I think Blizz's plan is to release the WotLK raid content on about a quarterly basis over the life of the expansion. If they do that Wrath will be about on par with BC over the next two years. The difference is that you break up the periods of boredom into 1 month of progression and 2 months of farming rather than releasing 3 tiers of content at the beginning and getting 4-6 months of progression and then a year of farming. Overall, I think this is a good idea, especially from a business perspective of subscriber retention. If people get used to getting new content regularly they are less likely to unsub even if they get really bored and try out other games in the mean time.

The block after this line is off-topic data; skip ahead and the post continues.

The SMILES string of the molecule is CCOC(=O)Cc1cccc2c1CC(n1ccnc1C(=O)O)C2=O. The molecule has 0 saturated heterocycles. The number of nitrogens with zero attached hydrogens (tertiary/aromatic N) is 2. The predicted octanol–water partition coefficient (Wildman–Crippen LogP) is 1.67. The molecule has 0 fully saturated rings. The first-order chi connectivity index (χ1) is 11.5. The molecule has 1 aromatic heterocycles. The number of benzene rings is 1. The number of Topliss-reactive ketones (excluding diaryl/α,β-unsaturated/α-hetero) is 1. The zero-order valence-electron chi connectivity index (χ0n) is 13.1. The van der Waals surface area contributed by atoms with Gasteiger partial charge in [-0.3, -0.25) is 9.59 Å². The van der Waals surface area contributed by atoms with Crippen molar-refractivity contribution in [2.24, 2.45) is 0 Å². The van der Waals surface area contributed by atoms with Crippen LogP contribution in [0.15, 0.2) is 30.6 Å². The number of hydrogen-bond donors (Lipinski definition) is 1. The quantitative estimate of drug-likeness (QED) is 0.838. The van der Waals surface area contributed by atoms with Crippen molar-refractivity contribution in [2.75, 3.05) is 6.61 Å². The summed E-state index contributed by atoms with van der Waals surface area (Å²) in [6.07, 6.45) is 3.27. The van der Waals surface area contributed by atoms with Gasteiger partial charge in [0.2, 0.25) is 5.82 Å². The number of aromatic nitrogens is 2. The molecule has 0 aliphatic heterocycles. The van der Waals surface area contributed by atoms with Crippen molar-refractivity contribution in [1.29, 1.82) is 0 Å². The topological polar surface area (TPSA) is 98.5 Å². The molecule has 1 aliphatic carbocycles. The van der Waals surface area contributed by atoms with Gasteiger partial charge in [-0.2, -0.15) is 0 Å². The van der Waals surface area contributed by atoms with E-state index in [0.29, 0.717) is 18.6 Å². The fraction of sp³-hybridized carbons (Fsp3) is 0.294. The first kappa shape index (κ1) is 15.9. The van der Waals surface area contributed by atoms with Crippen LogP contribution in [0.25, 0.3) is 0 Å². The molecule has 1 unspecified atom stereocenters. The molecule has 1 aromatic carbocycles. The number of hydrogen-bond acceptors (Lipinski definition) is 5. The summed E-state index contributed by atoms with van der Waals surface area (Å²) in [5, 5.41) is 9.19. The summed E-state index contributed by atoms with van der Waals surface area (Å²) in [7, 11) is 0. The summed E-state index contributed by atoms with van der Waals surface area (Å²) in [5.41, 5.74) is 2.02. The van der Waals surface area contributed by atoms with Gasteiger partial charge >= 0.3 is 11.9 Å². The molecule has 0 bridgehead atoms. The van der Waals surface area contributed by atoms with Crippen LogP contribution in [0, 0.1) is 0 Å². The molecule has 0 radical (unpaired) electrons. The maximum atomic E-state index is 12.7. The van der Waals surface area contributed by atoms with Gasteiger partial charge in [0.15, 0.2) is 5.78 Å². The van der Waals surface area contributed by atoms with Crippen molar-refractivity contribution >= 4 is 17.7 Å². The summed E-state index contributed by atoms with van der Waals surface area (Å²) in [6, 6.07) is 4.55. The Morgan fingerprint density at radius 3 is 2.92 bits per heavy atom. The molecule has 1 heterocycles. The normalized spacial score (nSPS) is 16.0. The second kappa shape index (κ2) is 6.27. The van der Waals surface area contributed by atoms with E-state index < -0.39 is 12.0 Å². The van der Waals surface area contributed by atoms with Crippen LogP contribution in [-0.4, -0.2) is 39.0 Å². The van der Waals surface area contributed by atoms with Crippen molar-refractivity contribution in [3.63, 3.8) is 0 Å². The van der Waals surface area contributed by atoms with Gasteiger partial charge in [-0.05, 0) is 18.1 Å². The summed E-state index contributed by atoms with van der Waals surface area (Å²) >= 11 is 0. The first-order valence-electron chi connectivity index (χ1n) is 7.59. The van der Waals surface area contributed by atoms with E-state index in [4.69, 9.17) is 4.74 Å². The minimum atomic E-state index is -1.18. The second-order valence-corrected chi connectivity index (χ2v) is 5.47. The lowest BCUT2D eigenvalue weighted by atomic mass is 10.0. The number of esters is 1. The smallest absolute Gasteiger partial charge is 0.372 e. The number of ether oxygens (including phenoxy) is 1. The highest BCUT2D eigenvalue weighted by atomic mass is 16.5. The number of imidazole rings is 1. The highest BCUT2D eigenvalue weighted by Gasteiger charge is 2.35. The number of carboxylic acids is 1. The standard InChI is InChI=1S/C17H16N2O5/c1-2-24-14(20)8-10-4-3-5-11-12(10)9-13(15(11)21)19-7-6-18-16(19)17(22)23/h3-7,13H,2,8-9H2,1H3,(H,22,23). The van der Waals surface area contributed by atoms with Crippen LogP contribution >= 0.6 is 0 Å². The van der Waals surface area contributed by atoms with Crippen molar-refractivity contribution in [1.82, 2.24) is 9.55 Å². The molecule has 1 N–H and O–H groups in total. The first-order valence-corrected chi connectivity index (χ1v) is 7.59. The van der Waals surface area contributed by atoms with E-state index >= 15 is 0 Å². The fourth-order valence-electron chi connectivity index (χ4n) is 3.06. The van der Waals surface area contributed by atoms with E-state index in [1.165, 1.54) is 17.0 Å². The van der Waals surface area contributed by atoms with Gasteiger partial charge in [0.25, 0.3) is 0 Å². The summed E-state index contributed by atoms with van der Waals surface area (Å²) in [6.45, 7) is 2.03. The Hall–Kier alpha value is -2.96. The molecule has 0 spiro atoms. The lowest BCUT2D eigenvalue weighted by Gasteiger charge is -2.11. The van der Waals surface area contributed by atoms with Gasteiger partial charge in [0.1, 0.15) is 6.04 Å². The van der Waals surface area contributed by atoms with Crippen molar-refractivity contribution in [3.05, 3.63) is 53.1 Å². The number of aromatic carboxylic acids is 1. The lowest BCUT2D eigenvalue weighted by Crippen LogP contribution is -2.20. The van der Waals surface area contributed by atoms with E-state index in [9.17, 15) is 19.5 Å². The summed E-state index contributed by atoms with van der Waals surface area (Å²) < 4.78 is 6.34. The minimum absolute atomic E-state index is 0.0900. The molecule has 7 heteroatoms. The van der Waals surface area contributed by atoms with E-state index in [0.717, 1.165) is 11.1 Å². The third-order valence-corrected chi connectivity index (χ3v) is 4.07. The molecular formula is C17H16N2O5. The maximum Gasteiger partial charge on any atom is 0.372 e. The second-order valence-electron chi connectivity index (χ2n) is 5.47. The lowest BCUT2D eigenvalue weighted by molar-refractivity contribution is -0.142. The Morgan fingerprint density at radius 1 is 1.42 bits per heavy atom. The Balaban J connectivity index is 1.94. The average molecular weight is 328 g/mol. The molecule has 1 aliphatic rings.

On the other side of the coin, they had the idea to make at least the beginning raids more accessible to casuals. This, of course, has been discussed to exhaustion here and elsewhere. I do think that it is a good idea. Not that the content shouldn't get progressively harder but removing the wall that keeps most from ever trying it was a good move.

Two ideas that are each great in and of themselves but, in retrospect, when put together, produce the current problem. If you make the beginning raids easy enough for casuals and you only release a very limited amount of content at the beginning, it simply stands to reason that the more driven hardcores will run out of content too fast.

Simply put, they only thing I think Blizzard might have done differently would have been to release just a little more raid content up front. Not too much. Perhaps if wrath had shipped with Ulduar it would have helped. Alternatively, perhaps a little more of something half way in between. More Malygos level content perhaps.